Tyndale Bulletin

Vol.45.2 (November 1994)

 

 

Articles

THE EPISTLE TO THE GALATIANS AND CLASSICAL RHETORIC: Part 3
Janet Fairweather
Researcher, Faculty of Classics, University of Cambridge

THE STRUCTURE OF HEBREWS FROM THREE PERSPECTIVES
Steve Stanley
University of Sheffield

ENTERTAINING ANGELS: THEIR PLACE IN CONTEMPORARY THEOLOGY
Lawrence Osborn
Richmond, Surrey

WAKENING A SLEEPING METAPHOR: A NEW INTERPRETATION OF MALACHI 1:11
Ake Viberg
Senior Lecturer in Old Testament, Stockholm School of Theology

ETERNAL CREATION
Paul Helm
Professor of the History and Philosophy of Religion, King's College, London

FALLACIES IN THE STUDY OF EARLY ISRAEL: AN ONOMASTIC PERSPECTIVE
Richard S. Hess
Lecturer in Old Testament, Glasgow Bible College

JUDAISM AND THE RISE OF CHRISTIANITY: A ROMAN PERSPECTIVE
E.A. Judge
Emeritus Professor of Ancient History, Macquarie University

WHAT WERE THE SADDUCEES READING? AN ENQUIRY INTO THE LITERARY BACKGROUND OF MARK 12:18-23
Peter G. Bolt
King's College, London

IS UNIVERSALISM AN IMPLICATION OF THE NOTION OF POST-MORTEM EVANGELISM?
R.R. Cook
Lecturer, Redcliffe College, London

FOREIGN GODS IDENTIFIED IN ACTS 17:18?
K.L. McKay
formerly Reader in Classics, The Australian National University, Canberra

Dissertation Abstracts

JESUS THE ONLY TEACHER
Samuel Byrskog
University of Lund

THE UNDERWORLD AND THE DEAD IN THE OLD TESTAMENT
Philip Johnston
Teaching Fellow in Hebrew, St Andrews University, Scotland


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THE EPISTLE TO THE GALATIANS AND CLASSICAL RHETORIC: Part 3
Pages 213-243
Janet Fairweather
Researcher, Faculty of Classics, University of Cambridge

Summary
It has been demonstrated in Parts 1 and 2 of this study (Tyndale Bulletin, May 1994) that rhetorical criticism was applied to Paul's Epistles in late Antiquity and that Paul himself certainly displays a knowledge of some sophisticated terms and concepts derived from the Greek theory of rhetoric, though it may still be doubted whether he obtained this knowledge direct from pagan schools or textbooks. What justification did he have, then, for representing his discourse as alien to the sofia of this world? It will emerge, first through a close reading of Galatians and then through more general consideration of Paul's handling of the 'five parts of rhetoric' that, although at the more superficial levels Paul makes use of many of the techniques favoured by classical orators, the conceptual framework in which he operated was different from that of pagan sophists and the bases of his argumentation were distinct and innovative.

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THE STRUCTURE OF HEBREWS FROM THREE PERSPECTIVES
Pages 245-271
Steve Stanley
University of Sheffield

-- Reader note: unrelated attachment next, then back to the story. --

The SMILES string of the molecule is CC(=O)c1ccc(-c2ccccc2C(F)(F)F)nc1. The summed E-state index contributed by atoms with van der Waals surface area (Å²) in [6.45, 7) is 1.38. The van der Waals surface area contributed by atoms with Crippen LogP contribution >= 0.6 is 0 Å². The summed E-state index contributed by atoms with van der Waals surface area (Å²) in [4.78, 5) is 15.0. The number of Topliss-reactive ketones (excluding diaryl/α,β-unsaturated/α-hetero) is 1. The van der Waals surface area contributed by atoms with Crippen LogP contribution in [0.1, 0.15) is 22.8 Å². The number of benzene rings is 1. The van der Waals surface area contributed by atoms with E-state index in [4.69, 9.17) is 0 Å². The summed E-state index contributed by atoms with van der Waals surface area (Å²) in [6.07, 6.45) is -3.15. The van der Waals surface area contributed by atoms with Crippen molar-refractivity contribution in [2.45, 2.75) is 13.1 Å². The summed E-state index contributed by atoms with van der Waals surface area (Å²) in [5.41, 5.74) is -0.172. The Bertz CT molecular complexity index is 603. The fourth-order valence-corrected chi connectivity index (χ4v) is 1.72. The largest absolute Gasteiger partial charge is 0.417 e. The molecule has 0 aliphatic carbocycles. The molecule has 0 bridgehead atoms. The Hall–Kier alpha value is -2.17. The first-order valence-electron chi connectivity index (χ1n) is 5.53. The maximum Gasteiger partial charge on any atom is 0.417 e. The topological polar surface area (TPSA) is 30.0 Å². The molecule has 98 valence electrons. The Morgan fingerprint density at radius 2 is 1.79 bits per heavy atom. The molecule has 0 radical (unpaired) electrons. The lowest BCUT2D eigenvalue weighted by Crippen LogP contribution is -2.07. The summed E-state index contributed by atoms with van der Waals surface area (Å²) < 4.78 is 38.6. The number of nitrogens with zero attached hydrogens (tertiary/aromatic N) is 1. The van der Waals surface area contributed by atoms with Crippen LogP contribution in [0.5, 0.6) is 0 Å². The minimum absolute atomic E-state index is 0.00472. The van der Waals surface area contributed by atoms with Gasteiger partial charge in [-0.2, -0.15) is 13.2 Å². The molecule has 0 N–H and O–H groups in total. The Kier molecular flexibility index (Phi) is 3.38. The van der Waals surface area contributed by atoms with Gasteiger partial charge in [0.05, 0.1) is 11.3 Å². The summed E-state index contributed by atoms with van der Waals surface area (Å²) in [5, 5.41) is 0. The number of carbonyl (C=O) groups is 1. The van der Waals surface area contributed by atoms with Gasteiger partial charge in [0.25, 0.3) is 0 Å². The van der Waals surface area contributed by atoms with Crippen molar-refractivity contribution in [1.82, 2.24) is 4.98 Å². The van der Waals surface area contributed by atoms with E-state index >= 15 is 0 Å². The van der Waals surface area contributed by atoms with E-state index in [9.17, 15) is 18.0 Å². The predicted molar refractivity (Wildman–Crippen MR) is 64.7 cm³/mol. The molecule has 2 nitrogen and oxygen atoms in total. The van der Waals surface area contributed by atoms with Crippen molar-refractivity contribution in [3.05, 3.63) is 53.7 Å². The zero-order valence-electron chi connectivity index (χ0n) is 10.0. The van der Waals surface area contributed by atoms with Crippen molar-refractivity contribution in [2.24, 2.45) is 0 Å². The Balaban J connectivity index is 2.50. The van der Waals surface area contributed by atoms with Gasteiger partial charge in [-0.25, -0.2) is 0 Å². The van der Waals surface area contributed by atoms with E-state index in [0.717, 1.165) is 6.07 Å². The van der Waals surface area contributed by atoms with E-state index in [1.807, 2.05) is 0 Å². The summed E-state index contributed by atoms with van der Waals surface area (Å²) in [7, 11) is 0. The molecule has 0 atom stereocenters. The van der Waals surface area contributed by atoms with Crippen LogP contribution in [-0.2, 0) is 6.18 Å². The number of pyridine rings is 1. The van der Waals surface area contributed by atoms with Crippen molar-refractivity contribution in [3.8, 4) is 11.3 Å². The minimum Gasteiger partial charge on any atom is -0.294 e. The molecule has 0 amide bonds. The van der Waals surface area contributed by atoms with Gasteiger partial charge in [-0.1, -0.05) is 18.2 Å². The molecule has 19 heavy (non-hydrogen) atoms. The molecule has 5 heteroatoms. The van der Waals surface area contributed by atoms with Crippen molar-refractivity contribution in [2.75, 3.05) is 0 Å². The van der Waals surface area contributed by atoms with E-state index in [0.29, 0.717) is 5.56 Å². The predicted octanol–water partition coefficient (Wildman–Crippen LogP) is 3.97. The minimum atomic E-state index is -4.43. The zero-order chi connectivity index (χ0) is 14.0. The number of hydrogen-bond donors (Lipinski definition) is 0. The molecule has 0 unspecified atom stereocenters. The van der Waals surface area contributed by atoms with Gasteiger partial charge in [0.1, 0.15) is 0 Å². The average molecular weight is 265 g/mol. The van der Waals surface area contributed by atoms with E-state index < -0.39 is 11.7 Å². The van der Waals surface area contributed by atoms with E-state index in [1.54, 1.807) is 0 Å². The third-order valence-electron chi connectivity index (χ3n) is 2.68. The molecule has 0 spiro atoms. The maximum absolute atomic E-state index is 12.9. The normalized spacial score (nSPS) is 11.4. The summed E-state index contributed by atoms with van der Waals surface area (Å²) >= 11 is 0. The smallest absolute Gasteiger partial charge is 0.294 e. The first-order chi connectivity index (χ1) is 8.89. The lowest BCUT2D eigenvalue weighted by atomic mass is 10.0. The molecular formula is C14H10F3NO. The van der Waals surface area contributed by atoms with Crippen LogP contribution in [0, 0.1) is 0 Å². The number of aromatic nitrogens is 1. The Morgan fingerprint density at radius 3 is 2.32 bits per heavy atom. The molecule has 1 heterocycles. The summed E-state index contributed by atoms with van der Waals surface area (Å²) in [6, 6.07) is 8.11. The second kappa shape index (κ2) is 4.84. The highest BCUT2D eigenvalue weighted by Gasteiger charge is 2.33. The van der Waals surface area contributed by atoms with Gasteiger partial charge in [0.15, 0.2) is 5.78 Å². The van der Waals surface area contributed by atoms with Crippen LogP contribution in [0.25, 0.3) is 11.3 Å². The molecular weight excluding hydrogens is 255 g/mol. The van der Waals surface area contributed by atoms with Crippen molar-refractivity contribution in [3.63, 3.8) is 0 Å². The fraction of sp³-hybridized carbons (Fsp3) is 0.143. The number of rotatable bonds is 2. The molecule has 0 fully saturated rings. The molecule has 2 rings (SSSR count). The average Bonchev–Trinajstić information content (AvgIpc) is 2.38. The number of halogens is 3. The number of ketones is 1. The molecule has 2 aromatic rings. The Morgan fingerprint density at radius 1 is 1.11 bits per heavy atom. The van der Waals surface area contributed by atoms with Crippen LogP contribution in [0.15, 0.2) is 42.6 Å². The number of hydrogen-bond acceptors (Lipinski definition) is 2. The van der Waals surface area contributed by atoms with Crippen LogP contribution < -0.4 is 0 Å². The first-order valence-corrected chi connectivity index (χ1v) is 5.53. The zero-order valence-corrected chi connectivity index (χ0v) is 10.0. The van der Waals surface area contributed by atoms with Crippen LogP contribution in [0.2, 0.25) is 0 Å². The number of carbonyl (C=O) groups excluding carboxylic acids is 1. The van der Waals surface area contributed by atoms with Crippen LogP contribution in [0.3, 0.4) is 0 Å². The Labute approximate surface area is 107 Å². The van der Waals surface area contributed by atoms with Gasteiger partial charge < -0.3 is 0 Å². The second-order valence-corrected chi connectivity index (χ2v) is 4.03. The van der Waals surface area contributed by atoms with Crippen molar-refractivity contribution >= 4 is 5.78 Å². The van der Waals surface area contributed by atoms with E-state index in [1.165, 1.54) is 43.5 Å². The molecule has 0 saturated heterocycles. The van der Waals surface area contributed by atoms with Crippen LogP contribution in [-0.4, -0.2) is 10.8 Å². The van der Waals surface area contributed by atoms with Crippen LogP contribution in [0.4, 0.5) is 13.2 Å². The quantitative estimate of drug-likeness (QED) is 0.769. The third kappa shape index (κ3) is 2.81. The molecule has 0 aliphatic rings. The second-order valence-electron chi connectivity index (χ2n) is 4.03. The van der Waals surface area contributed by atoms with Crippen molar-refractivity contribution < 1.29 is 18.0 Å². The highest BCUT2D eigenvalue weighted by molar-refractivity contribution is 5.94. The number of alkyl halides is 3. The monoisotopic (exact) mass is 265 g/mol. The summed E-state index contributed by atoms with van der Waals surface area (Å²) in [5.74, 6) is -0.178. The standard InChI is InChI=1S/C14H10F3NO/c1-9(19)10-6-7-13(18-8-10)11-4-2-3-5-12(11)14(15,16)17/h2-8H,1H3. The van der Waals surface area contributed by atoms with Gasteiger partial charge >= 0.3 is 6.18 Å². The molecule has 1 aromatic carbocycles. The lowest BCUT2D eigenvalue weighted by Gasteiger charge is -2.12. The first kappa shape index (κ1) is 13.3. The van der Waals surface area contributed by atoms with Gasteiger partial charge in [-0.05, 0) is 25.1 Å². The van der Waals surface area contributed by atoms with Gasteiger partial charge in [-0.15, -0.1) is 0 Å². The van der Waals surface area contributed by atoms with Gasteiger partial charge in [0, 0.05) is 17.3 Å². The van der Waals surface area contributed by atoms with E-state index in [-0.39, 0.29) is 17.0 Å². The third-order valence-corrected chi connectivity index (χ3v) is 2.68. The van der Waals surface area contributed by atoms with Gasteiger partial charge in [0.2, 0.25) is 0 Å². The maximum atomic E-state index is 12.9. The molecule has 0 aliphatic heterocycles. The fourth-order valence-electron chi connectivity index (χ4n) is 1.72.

Summary
The literary genre, rhetorical character and content of Hebrews all provide clues to the structure of the book. In the final analysis none of these should be considered in isolation, but of the three, content is of primary importance. Among the most significant structural clues in Hebrews are the use of Scripture, particularly Psalm 110, the use of the 'word of exhortation' form, announcement of subject, the use of various genres within the larger framework of the homily and the fluctuations of theme and content. Hebrews can be divided into three main sections: the superiority of Christ (1-7), the superiority of Christ's ministry (8-10) and the resulting responsibilities of the people of God (11-13).

 

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ENTERTAINING ANGELS: THEIR PLACE IN CONTEMPORARY THEOLOGY
Pages 273-296
Lawrence Osborn
Richmond, Surrey

Summary
Taking as its starting point a survey of Karl Barth's angelology, this essay explores the potential role of angelology in contemporary orthodox theology. It outlines a possible structure for angelology by presenting angels in terms of both their function (as ministering spirits) and being (as inhabitants of heaven understood as a dimension of creation). The essay indicates various roles for angelology: as a defence of the mystery of creation and its openness to God; as a possible element in dialogue with post-materialism (particularly in its New Age manifestations); and as an aspect of contemporary Christian spirituality.

 

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AWAKENING A SLEEPING METAPHOR: A NEW INTERPRETATION OF MALACHI 1:11
Pages 297-319
Ake Viberg
Senior Lecuturer in Old Testament, Stockholm School of Theology

Summary
From the early history of the Christian church and onwards, interpreters have suggested that Malachi 1:11 presents a universalism, i.e, that the surrounding nations of post-exilic Judah actually worshipped YHWH as the one true God by their sacrifices. In this article I propose that neither this solution, nor any other previously proposed solution does sufficient justice to Malachi 1:11. Instead, I propose that we focus on how the author uses metaphorical language to strengthen his argument. In doing so, however, the author creates a new metaphor that continues to challenge the understanding of the reader.